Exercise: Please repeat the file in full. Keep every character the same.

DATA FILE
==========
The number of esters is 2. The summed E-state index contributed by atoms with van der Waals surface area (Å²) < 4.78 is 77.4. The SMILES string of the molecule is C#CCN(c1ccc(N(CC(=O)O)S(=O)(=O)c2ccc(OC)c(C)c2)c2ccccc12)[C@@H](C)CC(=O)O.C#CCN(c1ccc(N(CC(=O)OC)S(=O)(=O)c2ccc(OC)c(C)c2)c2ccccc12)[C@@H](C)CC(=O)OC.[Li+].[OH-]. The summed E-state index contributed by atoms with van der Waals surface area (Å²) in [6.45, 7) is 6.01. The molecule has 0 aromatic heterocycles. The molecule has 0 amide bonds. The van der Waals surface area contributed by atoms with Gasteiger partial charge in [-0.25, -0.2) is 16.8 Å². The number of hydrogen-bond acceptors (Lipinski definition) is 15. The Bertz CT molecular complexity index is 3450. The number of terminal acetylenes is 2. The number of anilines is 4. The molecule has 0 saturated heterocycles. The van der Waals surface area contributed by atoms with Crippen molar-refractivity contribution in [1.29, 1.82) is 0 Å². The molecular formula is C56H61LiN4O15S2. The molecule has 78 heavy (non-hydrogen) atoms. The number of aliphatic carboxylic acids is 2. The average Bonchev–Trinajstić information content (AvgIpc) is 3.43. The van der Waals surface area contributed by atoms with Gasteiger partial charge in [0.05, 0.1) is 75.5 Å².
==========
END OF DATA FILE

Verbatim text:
The number of esters is 2. The summed E-state index contributed by atoms with van der Waals surface area (Å²) < 4.78 is 77.4. The SMILES string of the molecule is C#CCN(c1ccc(N(CC(=O)O)S(=O)(=O)c2ccc(OC)c(C)c2)c2ccccc12)[C@@H](C)CC(=O)O.C#CCN(c1ccc(N(CC(=O)OC)S(=O)(=O)c2ccc(OC)c(C)c2)c2ccccc12)[C@@H](C)CC(=O)OC.[Li+].[OH-]. The summed E-state index contributed by atoms with van der Waals surface area (Å²) in [6.45, 7) is 6.01. The molecule has 0 aromatic heterocycles. The molecule has 0 amide bonds. The van der Waals surface area contributed by atoms with Gasteiger partial charge in [-0.25, -0.2) is 16.8 Å². The number of hydrogen-bond acceptors (Lipinski definition) is 15. The Bertz CT molecular complexity index is 3450. The number of terminal acetylenes is 2. The number of anilines is 4. The molecule has 0 saturated heterocycles. The van der Waals surface area contributed by atoms with Crippen molar-refractivity contribution in [1.29, 1.82) is 0 Å². The molecular formula is C56H61LiN4O15S2. The molecule has 78 heavy (non-hydrogen) atoms. The number of aliphatic carboxylic acids is 2. The average Bonchev–Trinajstić information content (AvgIpc) is 3.43. The van der Waals surface area contributed by atoms with Gasteiger partial charge in [0.05, 0.1) is 75.5 Å².